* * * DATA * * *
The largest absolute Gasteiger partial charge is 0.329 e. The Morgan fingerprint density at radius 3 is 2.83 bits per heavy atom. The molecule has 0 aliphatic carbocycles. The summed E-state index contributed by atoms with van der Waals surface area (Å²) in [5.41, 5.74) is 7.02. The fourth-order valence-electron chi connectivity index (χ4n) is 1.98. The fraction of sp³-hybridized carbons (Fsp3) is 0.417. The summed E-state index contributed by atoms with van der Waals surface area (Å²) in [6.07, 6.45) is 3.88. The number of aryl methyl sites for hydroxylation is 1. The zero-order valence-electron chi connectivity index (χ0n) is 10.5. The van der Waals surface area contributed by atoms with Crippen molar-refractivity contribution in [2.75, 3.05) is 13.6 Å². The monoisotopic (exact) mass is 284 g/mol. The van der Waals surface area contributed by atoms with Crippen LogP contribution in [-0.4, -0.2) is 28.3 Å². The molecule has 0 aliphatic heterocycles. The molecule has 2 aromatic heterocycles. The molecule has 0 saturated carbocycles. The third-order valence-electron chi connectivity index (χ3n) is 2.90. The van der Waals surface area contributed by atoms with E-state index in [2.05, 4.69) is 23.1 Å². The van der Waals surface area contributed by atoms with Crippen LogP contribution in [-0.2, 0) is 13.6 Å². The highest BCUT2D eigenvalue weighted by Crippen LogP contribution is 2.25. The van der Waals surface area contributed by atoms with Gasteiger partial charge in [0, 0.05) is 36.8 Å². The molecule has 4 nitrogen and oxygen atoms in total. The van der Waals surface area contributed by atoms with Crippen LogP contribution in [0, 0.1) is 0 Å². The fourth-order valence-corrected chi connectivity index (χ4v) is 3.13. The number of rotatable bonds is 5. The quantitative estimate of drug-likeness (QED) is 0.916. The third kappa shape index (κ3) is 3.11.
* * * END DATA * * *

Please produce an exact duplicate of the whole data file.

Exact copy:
The largest absolute Gasteiger partial charge is 0.329 e. The Morgan fingerprint density at radius 3 is 2.83 bits per heavy atom. The molecule has 0 aliphatic carbocycles. The summed E-state index contributed by atoms with van der Waals surface area (Å²) in [5.41, 5.74) is 7.02. The fourth-order valence-electron chi connectivity index (χ4n) is 1.98. The fraction of sp³-hybridized carbons (Fsp3) is 0.417. The summed E-state index contributed by atoms with van der Waals surface area (Å²) in [6.07, 6.45) is 3.88. The number of aryl methyl sites for hydroxylation is 1. The zero-order valence-electron chi connectivity index (χ0n) is 10.5. The van der Waals surface area contributed by atoms with Crippen molar-refractivity contribution in [2.75, 3.05) is 13.6 Å². The monoisotopic (exact) mass is 284 g/mol. The van der Waals surface area contributed by atoms with Crippen LogP contribution in [-0.4, -0.2) is 28.3 Å². The molecule has 0 aliphatic heterocycles. The molecule has 2 aromatic heterocycles. The molecule has 0 saturated carbocycles. The third-order valence-electron chi connectivity index (χ3n) is 2.90. The van der Waals surface area contributed by atoms with E-state index in [2.05, 4.69) is 23.1 Å². The van der Waals surface area contributed by atoms with Crippen LogP contribution in [-0.2, 0) is 13.6 Å². The highest BCUT2D eigenvalue weighted by Crippen LogP contribution is 2.25. The van der Waals surface area contributed by atoms with Gasteiger partial charge in [0, 0.05) is 36.8 Å². The molecule has 4 nitrogen and oxygen atoms in total. The van der Waals surface area contributed by atoms with Crippen LogP contribution in [0, 0.1) is 0 Å². The fourth-order valence-corrected chi connectivity index (χ4v) is 3.13. The number of rotatable bonds is 5. The quantitative estimate of drug-likeness (QED) is 0.916. The third kappa shape index (κ3) is 3.11.